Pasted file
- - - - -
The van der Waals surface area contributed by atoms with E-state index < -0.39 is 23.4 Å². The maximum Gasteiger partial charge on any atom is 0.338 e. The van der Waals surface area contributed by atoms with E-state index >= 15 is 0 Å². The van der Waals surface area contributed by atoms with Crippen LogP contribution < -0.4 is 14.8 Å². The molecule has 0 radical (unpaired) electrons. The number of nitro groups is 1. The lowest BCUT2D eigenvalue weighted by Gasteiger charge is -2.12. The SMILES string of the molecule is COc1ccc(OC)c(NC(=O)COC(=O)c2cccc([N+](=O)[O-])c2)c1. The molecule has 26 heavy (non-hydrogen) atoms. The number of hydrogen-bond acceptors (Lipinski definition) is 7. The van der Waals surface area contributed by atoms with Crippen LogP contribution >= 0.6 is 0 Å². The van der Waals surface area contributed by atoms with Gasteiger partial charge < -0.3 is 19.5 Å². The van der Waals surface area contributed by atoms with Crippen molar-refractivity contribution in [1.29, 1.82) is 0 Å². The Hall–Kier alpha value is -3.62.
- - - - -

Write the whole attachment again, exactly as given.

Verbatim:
The van der Waals surface area contributed by atoms with E-state index < -0.39 is 23.4 Å². The maximum Gasteiger partial charge on any atom is 0.338 e. The van der Waals surface area contributed by atoms with E-state index >= 15 is 0 Å². The van der Waals surface area contributed by atoms with Crippen LogP contribution < -0.4 is 14.8 Å². The molecule has 0 radical (unpaired) electrons. The number of nitro groups is 1. The lowest BCUT2D eigenvalue weighted by Gasteiger charge is -2.12. The SMILES string of the molecule is COc1ccc(OC)c(NC(=O)COC(=O)c2cccc([N+](=O)[O-])c2)c1. The molecule has 26 heavy (non-hydrogen) atoms. The number of hydrogen-bond acceptors (Lipinski definition) is 7. The van der Waals surface area contributed by atoms with Crippen LogP contribution >= 0.6 is 0 Å². The van der Waals surface area contributed by atoms with Gasteiger partial charge < -0.3 is 19.5 Å². The van der Waals surface area contributed by atoms with Crippen molar-refractivity contribution in [1.29, 1.82) is 0 Å². The Hall–Kier alpha value is -3.62.